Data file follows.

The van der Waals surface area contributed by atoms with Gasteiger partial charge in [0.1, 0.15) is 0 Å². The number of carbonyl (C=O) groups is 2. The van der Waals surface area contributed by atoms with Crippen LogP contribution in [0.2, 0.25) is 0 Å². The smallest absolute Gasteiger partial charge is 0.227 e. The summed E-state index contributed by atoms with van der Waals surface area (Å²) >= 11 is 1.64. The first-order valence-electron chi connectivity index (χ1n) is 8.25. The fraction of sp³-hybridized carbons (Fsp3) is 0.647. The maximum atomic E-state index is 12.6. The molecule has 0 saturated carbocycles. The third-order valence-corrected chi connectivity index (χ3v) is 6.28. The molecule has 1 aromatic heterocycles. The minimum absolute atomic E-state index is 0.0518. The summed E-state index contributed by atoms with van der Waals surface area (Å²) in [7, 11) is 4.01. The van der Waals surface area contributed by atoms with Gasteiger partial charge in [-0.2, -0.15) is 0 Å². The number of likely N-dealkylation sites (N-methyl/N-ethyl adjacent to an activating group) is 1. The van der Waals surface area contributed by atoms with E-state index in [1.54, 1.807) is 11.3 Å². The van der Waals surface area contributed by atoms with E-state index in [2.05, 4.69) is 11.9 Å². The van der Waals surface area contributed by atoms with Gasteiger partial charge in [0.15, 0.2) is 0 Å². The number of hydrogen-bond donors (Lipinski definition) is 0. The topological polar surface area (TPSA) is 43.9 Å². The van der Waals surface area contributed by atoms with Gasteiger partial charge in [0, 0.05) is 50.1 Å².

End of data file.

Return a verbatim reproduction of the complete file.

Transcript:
The van der Waals surface area contributed by atoms with Gasteiger partial charge in [0.1, 0.15) is 0 Å². The number of carbonyl (C=O) groups is 2. The van der Waals surface area contributed by atoms with Crippen LogP contribution in [0.2, 0.25) is 0 Å². The smallest absolute Gasteiger partial charge is 0.227 e. The summed E-state index contributed by atoms with van der Waals surface area (Å²) >= 11 is 1.64. The first-order valence-electron chi connectivity index (χ1n) is 8.25. The fraction of sp³-hybridized carbons (Fsp3) is 0.647. The maximum atomic E-state index is 12.6. The molecule has 0 saturated carbocycles. The third-order valence-corrected chi connectivity index (χ3v) is 6.28. The molecule has 1 aromatic heterocycles. The minimum absolute atomic E-state index is 0.0518. The summed E-state index contributed by atoms with van der Waals surface area (Å²) in [7, 11) is 4.01. The van der Waals surface area contributed by atoms with Gasteiger partial charge in [-0.2, -0.15) is 0 Å². The number of likely N-dealkylation sites (N-methyl/N-ethyl adjacent to an activating group) is 1. The van der Waals surface area contributed by atoms with E-state index in [1.54, 1.807) is 11.3 Å². The van der Waals surface area contributed by atoms with E-state index in [2.05, 4.69) is 11.9 Å². The van der Waals surface area contributed by atoms with Gasteiger partial charge in [0.15, 0.2) is 0 Å². The number of hydrogen-bond donors (Lipinski definition) is 0. The topological polar surface area (TPSA) is 43.9 Å². The van der Waals surface area contributed by atoms with Gasteiger partial charge in [0, 0.05) is 50.1 Å².